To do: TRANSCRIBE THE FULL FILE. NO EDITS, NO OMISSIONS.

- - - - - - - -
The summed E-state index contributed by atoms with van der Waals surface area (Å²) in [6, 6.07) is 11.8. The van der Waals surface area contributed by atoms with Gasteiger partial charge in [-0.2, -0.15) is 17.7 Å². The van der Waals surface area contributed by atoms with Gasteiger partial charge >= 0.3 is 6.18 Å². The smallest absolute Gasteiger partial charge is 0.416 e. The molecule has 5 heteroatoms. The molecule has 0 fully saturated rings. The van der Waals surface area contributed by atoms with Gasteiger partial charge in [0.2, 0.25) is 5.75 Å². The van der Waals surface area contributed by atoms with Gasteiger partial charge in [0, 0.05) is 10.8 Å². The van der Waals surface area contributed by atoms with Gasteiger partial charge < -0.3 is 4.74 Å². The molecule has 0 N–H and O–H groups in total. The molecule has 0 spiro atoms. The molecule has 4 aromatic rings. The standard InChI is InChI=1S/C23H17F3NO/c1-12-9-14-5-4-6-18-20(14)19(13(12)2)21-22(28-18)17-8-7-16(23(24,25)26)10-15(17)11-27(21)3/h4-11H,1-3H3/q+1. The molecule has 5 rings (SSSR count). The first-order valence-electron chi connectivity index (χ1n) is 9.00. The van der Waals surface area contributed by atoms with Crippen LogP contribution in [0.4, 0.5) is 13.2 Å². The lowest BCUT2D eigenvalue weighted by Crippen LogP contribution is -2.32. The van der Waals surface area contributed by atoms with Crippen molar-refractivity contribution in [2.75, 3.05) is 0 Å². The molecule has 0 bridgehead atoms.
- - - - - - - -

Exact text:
The summed E-state index contributed by atoms with van der Waals surface area (Å²) in [6, 6.07) is 11.8. The van der Waals surface area contributed by atoms with Gasteiger partial charge in [-0.2, -0.15) is 17.7 Å². The van der Waals surface area contributed by atoms with Gasteiger partial charge >= 0.3 is 6.18 Å². The smallest absolute Gasteiger partial charge is 0.416 e. The molecule has 5 heteroatoms. The molecule has 0 fully saturated rings. The van der Waals surface area contributed by atoms with Gasteiger partial charge in [0.2, 0.25) is 5.75 Å². The van der Waals surface area contributed by atoms with Gasteiger partial charge in [0, 0.05) is 10.8 Å². The van der Waals surface area contributed by atoms with Gasteiger partial charge < -0.3 is 4.74 Å². The molecule has 0 N–H and O–H groups in total. The molecule has 0 spiro atoms. The molecule has 4 aromatic rings. The standard InChI is InChI=1S/C23H17F3NO/c1-12-9-14-5-4-6-18-20(14)19(13(12)2)21-22(28-18)17-8-7-16(23(24,25)26)10-15(17)11-27(21)3/h4-11H,1-3H3/q+1. The molecule has 5 rings (SSSR count). The first-order valence-electron chi connectivity index (χ1n) is 9.00. The van der Waals surface area contributed by atoms with Crippen LogP contribution in [0.4, 0.5) is 13.2 Å². The lowest BCUT2D eigenvalue weighted by Crippen LogP contribution is -2.32. The van der Waals surface area contributed by atoms with Crippen molar-refractivity contribution in [2.75, 3.05) is 0 Å². The molecule has 0 bridgehead atoms.